By Chris King •
Updated: 15 Sep 2023 • 19:06
Image of a 'lost dog' with a stick and a bag.
Credit: Javier Brosch/Shutterstock.com
ON September 29, the new Animal Welfare Law will enter into force in Spain.
It will be implemented six months after its publication in the Official State Gazette (BOE) and as provided in said legal text, officially called Law 7/2023, of March 28, it is designed to protect the rights and welfare of animals.
After this date, pet owners will have to adapt to the new stringent measures that this law entails or they could face some very expensive fines.
Many dog owners will have probably already faced the stressful situation of their canine or feline friends suddenly going missing.
They are treated as an extra member of the family and as a result, that creates a certain amount of anxiety in people in their efforts to find a missing animal as quickly as possible.
Some of the rules are clearer and easier to understand than others. The government insists that these rules are being put in place to protect those most vulnerable and that the new law is a step in the right direction.
One part of the new law establishes the need to contract civil liability insurance for dogs. However, in the event of a pet going missing after September 29, owners must be fully aware of the enormous fines they face for not following the new guidelines.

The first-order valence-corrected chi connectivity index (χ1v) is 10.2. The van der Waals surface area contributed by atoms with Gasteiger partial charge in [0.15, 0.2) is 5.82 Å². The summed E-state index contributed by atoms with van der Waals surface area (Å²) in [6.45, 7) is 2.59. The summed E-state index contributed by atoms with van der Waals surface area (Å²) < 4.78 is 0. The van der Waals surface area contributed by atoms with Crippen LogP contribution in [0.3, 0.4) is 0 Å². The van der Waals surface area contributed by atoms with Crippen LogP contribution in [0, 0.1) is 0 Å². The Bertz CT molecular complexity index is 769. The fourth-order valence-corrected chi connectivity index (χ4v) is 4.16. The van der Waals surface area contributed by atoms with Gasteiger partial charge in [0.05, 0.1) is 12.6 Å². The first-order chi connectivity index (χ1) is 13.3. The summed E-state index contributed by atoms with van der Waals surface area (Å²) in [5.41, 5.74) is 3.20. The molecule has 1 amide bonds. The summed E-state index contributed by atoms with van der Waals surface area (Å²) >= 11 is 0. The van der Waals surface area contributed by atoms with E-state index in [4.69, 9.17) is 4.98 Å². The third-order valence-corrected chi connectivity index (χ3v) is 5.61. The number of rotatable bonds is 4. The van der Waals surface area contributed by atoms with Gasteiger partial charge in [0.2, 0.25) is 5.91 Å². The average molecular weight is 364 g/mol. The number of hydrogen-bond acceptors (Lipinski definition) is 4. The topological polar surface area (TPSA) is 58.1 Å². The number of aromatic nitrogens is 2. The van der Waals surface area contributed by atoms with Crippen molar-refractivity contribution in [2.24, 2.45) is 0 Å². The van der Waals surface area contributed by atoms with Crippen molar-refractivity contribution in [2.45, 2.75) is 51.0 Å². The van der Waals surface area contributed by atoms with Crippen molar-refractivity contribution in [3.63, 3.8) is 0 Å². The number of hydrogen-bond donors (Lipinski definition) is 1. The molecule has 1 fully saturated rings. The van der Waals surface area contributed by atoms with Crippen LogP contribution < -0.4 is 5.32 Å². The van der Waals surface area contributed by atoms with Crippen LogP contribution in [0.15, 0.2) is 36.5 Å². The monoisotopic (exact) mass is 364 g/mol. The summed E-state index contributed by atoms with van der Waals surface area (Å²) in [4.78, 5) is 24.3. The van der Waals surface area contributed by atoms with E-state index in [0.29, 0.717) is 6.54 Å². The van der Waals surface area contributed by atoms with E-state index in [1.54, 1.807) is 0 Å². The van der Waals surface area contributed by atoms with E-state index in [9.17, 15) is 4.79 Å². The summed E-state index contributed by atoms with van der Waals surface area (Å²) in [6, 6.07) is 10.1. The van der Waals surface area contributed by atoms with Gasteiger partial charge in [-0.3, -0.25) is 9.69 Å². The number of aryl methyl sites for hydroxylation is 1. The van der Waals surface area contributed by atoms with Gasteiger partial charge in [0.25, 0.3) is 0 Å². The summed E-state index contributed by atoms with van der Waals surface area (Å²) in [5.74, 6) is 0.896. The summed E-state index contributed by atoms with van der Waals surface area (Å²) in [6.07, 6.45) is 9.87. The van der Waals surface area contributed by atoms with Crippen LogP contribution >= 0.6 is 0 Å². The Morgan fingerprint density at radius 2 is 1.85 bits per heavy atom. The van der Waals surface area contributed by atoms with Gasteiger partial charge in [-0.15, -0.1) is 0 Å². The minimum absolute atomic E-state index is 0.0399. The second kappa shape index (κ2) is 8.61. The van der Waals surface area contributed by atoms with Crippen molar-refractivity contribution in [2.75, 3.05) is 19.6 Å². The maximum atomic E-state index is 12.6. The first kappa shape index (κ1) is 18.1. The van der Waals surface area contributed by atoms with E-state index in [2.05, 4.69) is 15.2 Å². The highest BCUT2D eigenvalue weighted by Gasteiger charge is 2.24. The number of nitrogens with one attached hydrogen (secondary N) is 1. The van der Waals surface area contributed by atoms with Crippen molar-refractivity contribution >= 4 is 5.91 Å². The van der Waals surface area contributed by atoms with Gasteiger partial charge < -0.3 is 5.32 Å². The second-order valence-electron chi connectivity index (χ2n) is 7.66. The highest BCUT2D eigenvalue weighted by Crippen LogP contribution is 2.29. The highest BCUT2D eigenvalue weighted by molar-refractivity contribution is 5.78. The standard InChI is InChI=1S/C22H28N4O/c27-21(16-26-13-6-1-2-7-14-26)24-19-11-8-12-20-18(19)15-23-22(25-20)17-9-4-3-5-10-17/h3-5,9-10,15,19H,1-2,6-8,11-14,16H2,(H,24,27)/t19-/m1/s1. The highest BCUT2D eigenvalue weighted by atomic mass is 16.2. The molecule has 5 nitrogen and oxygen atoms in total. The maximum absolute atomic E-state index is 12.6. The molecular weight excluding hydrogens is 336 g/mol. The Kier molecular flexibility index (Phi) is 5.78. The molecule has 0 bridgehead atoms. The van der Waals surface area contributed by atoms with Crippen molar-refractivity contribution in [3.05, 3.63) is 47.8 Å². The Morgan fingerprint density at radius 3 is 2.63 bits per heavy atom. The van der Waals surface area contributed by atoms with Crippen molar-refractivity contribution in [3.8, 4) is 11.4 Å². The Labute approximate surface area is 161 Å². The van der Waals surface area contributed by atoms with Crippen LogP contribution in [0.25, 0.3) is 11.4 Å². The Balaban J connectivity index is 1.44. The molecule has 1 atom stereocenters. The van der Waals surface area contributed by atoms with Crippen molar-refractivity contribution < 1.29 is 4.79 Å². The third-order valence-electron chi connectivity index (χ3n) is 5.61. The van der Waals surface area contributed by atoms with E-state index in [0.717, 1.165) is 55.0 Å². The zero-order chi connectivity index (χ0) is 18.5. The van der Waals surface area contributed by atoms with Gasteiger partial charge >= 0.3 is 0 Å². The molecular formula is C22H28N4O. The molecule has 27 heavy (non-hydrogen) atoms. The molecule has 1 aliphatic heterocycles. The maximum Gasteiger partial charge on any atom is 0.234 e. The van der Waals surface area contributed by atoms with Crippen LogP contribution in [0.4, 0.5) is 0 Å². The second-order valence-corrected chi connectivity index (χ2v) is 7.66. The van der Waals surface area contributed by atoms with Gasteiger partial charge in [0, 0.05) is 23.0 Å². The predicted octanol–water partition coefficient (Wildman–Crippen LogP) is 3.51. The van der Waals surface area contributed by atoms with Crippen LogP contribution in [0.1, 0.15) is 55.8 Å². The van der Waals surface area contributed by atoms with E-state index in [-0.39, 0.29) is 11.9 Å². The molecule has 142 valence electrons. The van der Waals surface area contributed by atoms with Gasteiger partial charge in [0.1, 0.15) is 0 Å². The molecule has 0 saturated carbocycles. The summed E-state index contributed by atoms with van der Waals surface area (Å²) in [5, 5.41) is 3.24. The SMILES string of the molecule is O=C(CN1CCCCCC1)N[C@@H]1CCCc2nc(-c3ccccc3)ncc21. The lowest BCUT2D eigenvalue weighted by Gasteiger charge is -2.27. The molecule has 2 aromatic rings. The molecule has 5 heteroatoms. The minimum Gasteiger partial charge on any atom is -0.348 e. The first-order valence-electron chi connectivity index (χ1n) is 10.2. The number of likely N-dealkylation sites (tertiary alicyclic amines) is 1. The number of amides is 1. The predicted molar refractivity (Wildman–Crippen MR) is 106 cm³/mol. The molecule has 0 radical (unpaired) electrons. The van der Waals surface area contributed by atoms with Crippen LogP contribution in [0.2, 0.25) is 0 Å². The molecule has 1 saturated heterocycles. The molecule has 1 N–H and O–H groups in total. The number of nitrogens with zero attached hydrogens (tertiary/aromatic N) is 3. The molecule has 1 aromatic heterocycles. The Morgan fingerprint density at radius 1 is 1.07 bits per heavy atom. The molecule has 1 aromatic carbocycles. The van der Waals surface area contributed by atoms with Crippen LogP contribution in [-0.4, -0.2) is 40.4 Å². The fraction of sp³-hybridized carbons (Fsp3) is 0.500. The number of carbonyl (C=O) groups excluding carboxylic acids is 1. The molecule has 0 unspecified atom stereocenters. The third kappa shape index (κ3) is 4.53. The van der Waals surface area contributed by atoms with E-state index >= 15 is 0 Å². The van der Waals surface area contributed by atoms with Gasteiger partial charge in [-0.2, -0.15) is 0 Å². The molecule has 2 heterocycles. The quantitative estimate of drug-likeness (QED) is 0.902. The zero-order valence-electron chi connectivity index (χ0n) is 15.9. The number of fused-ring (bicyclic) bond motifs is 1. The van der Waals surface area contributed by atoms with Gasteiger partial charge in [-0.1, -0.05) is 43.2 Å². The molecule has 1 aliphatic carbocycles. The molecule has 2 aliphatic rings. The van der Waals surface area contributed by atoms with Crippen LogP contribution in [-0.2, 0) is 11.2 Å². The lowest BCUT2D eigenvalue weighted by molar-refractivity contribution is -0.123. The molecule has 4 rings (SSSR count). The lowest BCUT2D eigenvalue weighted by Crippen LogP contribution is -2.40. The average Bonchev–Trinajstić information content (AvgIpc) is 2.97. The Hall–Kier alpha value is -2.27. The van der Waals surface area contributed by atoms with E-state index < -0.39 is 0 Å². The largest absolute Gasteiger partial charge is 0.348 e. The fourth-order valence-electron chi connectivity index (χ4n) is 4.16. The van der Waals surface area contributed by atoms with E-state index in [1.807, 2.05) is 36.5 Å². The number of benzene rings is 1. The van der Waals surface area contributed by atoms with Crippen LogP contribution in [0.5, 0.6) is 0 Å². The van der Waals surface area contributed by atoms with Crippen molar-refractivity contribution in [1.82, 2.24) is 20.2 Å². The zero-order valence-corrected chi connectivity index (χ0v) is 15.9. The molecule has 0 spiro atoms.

Starting September 29, owners whose dogs go missing can be fined up to €50,000. The pet must be reported to the authorities within 48 hours of their disappearance. Failure to do so could result in a massive fine according to okdiario.com on Thursday, September 2.
Most owners instinctively resort to sticking ‘missing’ posters everywhere in the area and posting information and images of the missing animal on social media asking people to look out for it. Others sometimes get friends together to go looking for their pets.
From now on, this should not be done at the beginning. To avoid those hefty fines it is essential to first contact the authorities. They must also follow the guidelines laid out and have a responsibility to help the owner locate their pet, either by joining them on the streets to search for it, or by looking online.
Of course, we all know that dogs, especially young pups, can easily slip out of a home without anyone being able to catch them or sometimes we don’t even realise that they have gone until it’s too late.
Dog owners will have to be very attentive in the future if they wish to prevent accumulating huge fines. Of course, if they contact the authorities immediately then at least the stress about a possible fine for that will go away and they can then concentrate on finding their missing pet.
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Originally from Wales, Chris spent years on the Costa del Sol before moving to the Algarve where he is a web reporter for The Euro Weekly News covering international and Spanish national news.
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Is there a requirement to have dogs fitted with a chip?
Yes.all cats and dogs must be chipped
Yes. Dogs, cats and ferrets must be microchipped in Spain.
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